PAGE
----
On August 7th, 2019 I attended yet another in a very long string of Cirque du Soleil performances when a revamped version of Alegría came through Ottawa. The show was actually called “Alegría In a New Light” and it came in fact through Gatineau, Quebec (though well within sight of Ottawa’s Parliament Buildings just across the river) and for once* I had pretty goods seats too, having taken advantage of a pre-order seat sale long before this date.
And of course it was another highly professional ultra-creative romp through the mystical world that Cirque reliably creates after farming the planet for the most mind-bending acrobatics possible and blending them with their own patented made-in-Quebec crystalline magic. It’s like a nomadic dream-like Disneyland for the senses, and much like the House of the Mouse Cirque du Soleil has it’s ardent followers (myself very admittedly included), fans who are pleased to throw sizeable chunks of money into the coffers of their pet franchise at regular intervals.
Just think of the vast amounts of cash they make! With as many as twenty tent performances touring the world at any one time added to at least a dozen permanent shows in Vegas, Florida, Mexico and beyond, well, these guys sell a whole lot of tickets (and a whole lot of merch too). Heck, I wouldn’t be surprised if their concession sales alone outperformed the GDP of a sizeable number of countries.
And all of it started with a government grant.
Guy Laliberté and Gilles Ste-Croix received a provincial arts grant in the late ’70’s that allowed them to fund a stilt-walking troupe, which eventually grew to become the origins of Cirque du Soleil. The group leveraged a significantly larger government grant in 1983 (this one for $1.6 million) into their first real Cirque-type tour and a few further federal grants to expand their productions throughout the 1980’s. In the 1990’s Cirque started to really take off, and they have gone on to drastically alter the circus industry on-the-whole, and dramatically for the better too, little question about that.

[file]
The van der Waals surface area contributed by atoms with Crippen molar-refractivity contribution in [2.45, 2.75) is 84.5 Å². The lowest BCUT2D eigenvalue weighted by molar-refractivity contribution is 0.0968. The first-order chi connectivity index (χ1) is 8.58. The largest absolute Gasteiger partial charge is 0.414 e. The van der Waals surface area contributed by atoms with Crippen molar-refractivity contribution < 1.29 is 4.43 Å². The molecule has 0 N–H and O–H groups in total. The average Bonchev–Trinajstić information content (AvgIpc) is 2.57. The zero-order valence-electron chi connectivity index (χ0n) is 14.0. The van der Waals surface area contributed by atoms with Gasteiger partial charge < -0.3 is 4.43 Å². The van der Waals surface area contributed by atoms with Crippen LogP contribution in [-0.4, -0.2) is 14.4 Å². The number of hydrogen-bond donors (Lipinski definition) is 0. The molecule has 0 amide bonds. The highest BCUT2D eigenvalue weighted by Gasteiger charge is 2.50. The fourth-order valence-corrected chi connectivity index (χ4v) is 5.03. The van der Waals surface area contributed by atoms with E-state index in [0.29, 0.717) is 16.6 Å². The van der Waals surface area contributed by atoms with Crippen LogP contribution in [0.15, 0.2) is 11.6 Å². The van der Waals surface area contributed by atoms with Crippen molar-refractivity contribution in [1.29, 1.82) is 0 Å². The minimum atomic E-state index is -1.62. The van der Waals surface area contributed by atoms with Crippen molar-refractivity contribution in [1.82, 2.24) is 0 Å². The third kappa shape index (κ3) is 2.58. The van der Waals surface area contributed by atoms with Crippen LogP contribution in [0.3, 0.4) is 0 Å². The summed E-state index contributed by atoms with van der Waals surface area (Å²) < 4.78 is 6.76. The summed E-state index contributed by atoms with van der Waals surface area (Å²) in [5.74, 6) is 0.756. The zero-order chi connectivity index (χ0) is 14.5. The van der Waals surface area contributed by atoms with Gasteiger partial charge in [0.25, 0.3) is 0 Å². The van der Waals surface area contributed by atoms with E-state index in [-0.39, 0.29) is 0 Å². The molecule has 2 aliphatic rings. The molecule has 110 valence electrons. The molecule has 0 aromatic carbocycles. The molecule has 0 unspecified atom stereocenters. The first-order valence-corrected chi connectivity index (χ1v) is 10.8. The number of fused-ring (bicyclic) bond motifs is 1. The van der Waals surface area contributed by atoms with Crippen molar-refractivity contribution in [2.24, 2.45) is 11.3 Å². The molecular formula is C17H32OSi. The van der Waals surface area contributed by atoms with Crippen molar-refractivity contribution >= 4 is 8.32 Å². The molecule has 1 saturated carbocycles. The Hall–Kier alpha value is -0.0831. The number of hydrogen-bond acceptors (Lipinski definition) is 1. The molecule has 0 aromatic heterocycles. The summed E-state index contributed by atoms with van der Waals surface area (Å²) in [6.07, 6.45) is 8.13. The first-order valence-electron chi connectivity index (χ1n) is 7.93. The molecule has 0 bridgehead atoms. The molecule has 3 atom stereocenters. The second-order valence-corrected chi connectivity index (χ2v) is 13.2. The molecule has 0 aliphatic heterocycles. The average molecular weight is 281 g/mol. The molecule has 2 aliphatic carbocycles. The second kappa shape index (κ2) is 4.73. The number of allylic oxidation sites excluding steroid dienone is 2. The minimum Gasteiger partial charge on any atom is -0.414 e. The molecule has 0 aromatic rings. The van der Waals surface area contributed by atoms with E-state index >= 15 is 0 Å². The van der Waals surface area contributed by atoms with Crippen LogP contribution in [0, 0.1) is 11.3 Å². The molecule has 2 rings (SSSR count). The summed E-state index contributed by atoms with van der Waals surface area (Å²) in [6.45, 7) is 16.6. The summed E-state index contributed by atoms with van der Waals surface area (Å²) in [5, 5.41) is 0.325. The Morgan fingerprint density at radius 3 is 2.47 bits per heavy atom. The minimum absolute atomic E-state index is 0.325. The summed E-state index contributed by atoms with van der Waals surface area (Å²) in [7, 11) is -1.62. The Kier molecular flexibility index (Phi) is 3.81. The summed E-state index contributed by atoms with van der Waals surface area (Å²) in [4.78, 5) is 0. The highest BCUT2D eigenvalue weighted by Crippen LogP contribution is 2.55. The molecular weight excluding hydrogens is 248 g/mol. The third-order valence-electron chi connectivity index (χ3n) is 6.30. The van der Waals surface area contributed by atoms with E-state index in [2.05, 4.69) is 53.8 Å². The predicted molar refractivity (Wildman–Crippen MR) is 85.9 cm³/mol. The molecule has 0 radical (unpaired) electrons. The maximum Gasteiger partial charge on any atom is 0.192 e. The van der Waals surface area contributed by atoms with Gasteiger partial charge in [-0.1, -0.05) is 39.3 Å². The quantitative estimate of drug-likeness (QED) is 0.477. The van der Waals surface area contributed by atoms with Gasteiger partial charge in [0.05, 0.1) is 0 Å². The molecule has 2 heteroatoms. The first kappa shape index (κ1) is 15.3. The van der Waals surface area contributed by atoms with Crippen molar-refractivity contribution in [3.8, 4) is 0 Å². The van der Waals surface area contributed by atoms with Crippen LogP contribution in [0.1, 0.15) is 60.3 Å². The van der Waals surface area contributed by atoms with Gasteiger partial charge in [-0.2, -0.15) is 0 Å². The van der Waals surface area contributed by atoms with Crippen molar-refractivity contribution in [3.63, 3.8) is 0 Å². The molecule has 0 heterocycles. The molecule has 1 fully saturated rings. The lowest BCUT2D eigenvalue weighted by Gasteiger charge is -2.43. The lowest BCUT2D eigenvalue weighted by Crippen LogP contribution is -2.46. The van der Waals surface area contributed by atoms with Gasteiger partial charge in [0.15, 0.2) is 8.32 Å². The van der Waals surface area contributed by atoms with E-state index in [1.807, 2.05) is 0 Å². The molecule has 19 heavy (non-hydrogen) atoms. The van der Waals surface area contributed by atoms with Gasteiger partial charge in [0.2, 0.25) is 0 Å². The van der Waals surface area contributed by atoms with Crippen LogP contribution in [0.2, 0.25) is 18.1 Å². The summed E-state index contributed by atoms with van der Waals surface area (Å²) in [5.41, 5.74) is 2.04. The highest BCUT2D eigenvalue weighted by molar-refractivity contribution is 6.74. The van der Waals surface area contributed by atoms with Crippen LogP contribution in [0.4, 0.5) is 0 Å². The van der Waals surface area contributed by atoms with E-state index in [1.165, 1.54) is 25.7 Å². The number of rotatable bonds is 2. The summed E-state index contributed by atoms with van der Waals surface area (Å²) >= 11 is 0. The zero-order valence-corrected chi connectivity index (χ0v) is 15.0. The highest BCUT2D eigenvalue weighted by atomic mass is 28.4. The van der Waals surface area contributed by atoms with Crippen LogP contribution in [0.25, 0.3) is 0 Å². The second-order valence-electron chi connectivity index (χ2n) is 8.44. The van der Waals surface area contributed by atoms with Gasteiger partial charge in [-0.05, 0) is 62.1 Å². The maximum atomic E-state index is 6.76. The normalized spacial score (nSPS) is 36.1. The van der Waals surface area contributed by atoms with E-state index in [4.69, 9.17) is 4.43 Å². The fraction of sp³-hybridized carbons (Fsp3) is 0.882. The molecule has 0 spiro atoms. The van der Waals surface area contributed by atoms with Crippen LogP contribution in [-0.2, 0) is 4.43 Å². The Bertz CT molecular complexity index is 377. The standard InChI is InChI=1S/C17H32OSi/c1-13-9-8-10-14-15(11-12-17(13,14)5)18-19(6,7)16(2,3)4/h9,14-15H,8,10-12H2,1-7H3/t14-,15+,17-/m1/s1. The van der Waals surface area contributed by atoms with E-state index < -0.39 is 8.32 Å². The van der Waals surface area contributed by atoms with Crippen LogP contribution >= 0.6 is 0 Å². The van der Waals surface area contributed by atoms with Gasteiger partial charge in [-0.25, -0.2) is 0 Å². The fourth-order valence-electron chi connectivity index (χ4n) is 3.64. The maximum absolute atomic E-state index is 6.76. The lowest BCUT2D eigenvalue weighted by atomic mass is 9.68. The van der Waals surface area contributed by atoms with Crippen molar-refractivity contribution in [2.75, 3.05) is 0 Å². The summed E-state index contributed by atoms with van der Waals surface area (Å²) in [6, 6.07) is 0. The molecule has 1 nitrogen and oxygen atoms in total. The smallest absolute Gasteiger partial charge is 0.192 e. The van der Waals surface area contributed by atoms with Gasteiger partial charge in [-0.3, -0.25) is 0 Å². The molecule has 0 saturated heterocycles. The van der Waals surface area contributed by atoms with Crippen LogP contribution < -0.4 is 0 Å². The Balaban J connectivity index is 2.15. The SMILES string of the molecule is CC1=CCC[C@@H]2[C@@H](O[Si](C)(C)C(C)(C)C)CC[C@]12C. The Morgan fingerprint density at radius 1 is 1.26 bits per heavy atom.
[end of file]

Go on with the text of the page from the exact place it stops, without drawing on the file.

Now Cirque du Soleil employs 5,000 people from over fifty countries (and we’re not talking minimum-wage gigs here) and the franchise generates an annual revenue of a thousand million dollars every year**. That’s a lot of moolah. Ever been to Vegas? Imagine this: Every day 5% of the people visiting Las Vegas go see one of the city’s permanent Cirque shows. That means that one out of every twenty people (on average) in any given casino will be taking two hours out of that very day to go to a Cirque du Soleil performance. Just thinking about it makes me nutty.
And all of this (taxable) income grew from Canadian government arts grants. And really, Cirque is just one example.
Remember that. (And never mind that they declared bankruptcy in 2020. Lots of crazy things happened in 2020.)
*Okay, twice. I had a ringside table for their dinner theatre show in Riviera Maya, Mexico.
**AKA Ten hundred thousand thousand***.
***AKA A billion.